It's a fact that users don't always adhere to policy when it comes to downloading their pet applications. How much freedom do you allow? Derek Schauland discusses the challenge of policing the network for rogue software and deciding what controls to put in place.
There are so many applications for PCs and mobile phones now, and, in some cases, they require less and less privilege to install. Recently in my organization, I have been working on an inventory of applications — those that should be allowed (mission-critical and business-related apps) to run on domain-connected machines and those that are unnecessary to perform any job functions.
Keeping unlicensed applications off the network is the underlying goal of this exercise, but determining what is OK and who should be allowed to install it is proving quite the difficult task. Some of the applications on the network require only local admin privileges, which trumps any policy restrictions you might have in place. Ideally, policy and controls should be enough, but users tend to ignore written policies and find workarounds to installing their rogue apps.
For me thus far, determining what I should care about is the hardest part. iTunes isn't needed for anyone to perform their job, but it isn't hurting much either. Keeping it off the network would help free up storage space, but as for the application itself, it doesn't cause much alarm. Other applications aren't so easy to qualify.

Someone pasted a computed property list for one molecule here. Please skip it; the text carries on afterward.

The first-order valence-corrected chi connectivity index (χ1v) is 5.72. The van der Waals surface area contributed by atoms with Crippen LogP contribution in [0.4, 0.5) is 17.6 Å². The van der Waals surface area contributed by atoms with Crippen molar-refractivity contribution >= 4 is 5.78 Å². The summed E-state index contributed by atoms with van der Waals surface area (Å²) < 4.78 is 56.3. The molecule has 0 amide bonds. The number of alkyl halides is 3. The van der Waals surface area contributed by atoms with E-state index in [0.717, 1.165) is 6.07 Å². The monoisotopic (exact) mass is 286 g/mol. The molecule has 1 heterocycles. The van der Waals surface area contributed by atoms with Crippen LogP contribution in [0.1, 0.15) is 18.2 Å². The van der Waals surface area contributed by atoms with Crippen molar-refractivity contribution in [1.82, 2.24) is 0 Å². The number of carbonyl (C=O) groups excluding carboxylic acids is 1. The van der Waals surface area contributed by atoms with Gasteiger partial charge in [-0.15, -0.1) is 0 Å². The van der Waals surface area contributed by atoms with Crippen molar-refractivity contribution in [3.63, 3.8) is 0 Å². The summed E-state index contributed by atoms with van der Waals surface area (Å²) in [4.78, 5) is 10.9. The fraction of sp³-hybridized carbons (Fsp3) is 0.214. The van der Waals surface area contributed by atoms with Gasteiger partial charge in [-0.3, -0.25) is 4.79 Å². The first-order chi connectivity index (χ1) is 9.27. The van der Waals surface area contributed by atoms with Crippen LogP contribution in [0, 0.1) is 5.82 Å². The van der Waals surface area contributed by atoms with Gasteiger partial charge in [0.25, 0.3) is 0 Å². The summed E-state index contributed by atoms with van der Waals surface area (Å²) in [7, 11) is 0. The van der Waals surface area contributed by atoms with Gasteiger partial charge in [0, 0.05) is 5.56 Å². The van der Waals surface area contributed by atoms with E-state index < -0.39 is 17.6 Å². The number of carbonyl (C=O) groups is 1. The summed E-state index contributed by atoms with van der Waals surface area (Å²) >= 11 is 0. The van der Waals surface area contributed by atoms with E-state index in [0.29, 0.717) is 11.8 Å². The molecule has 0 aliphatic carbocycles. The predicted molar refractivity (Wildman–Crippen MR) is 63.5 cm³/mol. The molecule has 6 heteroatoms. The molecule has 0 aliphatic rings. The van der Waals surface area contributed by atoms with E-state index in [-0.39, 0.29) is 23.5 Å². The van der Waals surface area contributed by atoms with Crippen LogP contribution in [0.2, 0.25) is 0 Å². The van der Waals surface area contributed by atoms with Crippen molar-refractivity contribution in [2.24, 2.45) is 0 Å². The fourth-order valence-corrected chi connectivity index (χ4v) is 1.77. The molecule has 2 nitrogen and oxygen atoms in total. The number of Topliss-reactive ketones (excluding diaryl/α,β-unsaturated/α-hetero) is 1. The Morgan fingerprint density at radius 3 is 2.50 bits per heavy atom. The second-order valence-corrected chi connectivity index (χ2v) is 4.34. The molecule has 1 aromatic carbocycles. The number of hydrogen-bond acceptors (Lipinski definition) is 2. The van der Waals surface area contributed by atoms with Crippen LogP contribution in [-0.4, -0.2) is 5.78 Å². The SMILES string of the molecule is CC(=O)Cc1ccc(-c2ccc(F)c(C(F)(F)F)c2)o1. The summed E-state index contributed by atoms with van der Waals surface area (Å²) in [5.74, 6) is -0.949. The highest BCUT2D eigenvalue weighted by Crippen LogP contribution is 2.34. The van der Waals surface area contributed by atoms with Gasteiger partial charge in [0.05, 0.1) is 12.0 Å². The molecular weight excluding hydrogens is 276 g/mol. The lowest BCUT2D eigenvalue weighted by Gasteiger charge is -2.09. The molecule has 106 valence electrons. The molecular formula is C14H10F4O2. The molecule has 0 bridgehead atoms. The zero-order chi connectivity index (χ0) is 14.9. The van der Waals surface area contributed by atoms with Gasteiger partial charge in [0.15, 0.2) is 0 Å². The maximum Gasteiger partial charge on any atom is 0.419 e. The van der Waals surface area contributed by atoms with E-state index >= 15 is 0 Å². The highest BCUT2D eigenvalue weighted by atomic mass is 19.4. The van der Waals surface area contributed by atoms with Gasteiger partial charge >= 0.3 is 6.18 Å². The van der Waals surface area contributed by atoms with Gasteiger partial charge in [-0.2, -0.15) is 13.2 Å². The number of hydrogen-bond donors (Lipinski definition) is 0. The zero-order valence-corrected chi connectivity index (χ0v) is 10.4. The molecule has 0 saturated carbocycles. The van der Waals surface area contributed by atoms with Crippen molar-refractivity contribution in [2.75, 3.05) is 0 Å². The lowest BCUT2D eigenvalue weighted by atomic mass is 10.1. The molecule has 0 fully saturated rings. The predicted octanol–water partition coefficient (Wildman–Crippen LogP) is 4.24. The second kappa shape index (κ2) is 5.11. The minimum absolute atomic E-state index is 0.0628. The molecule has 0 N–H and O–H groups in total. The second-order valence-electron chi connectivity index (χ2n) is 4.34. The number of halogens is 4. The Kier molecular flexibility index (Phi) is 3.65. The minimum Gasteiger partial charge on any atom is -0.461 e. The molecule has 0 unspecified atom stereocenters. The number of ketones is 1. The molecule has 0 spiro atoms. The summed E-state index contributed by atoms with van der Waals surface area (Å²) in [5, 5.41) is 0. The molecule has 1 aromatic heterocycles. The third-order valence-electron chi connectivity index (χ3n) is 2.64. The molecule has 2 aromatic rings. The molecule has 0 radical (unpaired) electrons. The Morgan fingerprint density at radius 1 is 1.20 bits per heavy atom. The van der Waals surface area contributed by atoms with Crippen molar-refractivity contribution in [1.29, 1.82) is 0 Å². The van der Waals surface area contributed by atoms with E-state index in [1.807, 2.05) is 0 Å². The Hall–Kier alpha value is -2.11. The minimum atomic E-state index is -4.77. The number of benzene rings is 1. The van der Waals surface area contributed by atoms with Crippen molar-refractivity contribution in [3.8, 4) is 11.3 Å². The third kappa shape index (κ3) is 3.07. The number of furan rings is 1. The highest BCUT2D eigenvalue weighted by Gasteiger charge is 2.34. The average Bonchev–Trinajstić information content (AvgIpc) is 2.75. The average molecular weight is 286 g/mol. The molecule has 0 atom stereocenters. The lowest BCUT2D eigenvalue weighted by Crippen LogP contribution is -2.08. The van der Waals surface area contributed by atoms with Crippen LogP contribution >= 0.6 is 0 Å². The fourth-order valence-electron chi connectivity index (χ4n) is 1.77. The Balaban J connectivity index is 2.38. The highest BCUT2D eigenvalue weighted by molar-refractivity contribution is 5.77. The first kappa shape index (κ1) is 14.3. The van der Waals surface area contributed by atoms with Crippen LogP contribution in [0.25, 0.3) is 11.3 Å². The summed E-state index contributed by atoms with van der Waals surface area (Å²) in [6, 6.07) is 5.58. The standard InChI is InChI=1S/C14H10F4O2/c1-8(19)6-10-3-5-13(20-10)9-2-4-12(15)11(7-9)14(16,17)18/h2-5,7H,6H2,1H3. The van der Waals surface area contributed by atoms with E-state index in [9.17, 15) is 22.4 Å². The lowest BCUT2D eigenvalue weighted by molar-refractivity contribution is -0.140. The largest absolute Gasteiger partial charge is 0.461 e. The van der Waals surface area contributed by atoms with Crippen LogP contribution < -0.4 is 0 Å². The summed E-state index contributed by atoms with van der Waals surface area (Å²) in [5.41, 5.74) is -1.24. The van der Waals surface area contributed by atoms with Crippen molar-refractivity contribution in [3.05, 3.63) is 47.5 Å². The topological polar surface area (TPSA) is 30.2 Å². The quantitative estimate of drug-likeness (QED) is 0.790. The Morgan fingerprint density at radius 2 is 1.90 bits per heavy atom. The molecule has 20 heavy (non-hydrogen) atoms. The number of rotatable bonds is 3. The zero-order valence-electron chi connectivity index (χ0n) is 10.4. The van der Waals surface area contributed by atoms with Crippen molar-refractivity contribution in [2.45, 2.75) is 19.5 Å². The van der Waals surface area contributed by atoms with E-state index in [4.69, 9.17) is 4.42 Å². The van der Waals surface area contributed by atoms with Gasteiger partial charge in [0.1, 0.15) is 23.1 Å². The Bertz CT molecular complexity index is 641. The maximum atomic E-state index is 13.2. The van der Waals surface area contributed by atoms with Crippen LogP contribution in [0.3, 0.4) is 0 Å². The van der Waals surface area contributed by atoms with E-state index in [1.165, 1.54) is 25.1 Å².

Another gray area is when applications have been legally purchased by individuals but aren't licensed for the company. There are occasions where I have purchased an application because I know it will help me do my job better and it's legally licensed to me, but I shouldn't use it on my work PC because my company doesn't actually own the license. Just keeping track of my own licenses is a challenge.
For now, I am planning to lead by example and clean up any applications that are not licensed to the organization. I can run them on my laptop and bring that along to the office if necessary. Using tools like Microsoft's Software Restriction Policies to prevent applications already in the environment seems to work very well in testing. I managed to lock out IE on a test machine; I'm not sure if I will turn it back on or not. Disabling applications at installation seems like the best way to handle these things, but local admin privileges get in the way.
I am getting there, one setting and one application at a time, and eventually I will have the problem solved, but I am guessing there are others out there in a similar situation.
I'm still on the fence about closing off all access to applications that are not needed to perform work tasks. Once I have inventoried everything and sorted out the licenses, I hope the number of applications on the network will seem more manageable. Then, I'll consider the best ways to prevent applications from getting out of hand in the future. Because license management is such a large part of an administrator's (or IT manager's) duties, I thought it might be helpful to see how others are doing it.